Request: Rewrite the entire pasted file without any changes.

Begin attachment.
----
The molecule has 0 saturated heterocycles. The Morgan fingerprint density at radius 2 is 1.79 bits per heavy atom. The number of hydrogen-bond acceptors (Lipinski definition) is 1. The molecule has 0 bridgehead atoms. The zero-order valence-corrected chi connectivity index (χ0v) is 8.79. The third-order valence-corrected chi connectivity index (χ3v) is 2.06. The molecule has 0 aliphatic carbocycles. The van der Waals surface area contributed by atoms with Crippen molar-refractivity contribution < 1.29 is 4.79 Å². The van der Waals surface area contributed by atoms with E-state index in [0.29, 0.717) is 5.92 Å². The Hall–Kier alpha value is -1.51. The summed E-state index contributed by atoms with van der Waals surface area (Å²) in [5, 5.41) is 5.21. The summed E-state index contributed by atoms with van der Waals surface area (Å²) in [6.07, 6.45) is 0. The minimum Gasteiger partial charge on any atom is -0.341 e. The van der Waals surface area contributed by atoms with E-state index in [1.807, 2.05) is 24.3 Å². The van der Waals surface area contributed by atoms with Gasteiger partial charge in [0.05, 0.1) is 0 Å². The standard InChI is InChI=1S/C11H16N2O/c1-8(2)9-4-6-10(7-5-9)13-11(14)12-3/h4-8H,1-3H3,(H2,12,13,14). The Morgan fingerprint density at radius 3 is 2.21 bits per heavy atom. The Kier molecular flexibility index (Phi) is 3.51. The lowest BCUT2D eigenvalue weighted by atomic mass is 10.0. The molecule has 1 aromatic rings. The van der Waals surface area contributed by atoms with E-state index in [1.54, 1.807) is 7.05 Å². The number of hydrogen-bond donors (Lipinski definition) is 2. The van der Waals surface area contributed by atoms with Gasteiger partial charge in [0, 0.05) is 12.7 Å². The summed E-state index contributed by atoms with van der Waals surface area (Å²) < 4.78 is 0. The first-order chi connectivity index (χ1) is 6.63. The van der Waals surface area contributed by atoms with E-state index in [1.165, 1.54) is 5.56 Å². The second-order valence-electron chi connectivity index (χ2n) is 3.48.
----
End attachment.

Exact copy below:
The molecule has 0 saturated heterocycles. The Morgan fingerprint density at radius 2 is 1.79 bits per heavy atom. The number of hydrogen-bond acceptors (Lipinski definition) is 1. The molecule has 0 bridgehead atoms. The zero-order valence-corrected chi connectivity index (χ0v) is 8.79. The third-order valence-corrected chi connectivity index (χ3v) is 2.06. The molecule has 0 aliphatic carbocycles. The van der Waals surface area contributed by atoms with Crippen molar-refractivity contribution < 1.29 is 4.79 Å². The van der Waals surface area contributed by atoms with E-state index in [0.29, 0.717) is 5.92 Å². The Hall–Kier alpha value is -1.51. The summed E-state index contributed by atoms with van der Waals surface area (Å²) in [5, 5.41) is 5.21. The summed E-state index contributed by atoms with van der Waals surface area (Å²) in [6.07, 6.45) is 0. The minimum Gasteiger partial charge on any atom is -0.341 e. The van der Waals surface area contributed by atoms with E-state index in [1.807, 2.05) is 24.3 Å². The van der Waals surface area contributed by atoms with Gasteiger partial charge in [0.05, 0.1) is 0 Å². The standard InChI is InChI=1S/C11H16N2O/c1-8(2)9-4-6-10(7-5-9)13-11(14)12-3/h4-8H,1-3H3,(H2,12,13,14). The Morgan fingerprint density at radius 3 is 2.21 bits per heavy atom. The Kier molecular flexibility index (Phi) is 3.51. The lowest BCUT2D eigenvalue weighted by atomic mass is 10.0. The molecule has 1 aromatic rings. The van der Waals surface area contributed by atoms with E-state index in [1.54, 1.807) is 7.05 Å². The number of hydrogen-bond donors (Lipinski definition) is 2. The van der Waals surface area contributed by atoms with Gasteiger partial charge in [0, 0.05) is 12.7 Å². The summed E-state index contributed by atoms with van der Waals surface area (Å²) < 4.78 is 0. The first-order chi connectivity index (χ1) is 6.63. The van der Waals surface area contributed by atoms with E-state index in [1.165, 1.54) is 5.56 Å². The second-order valence-electron chi connectivity index (χ2n) is 3.48.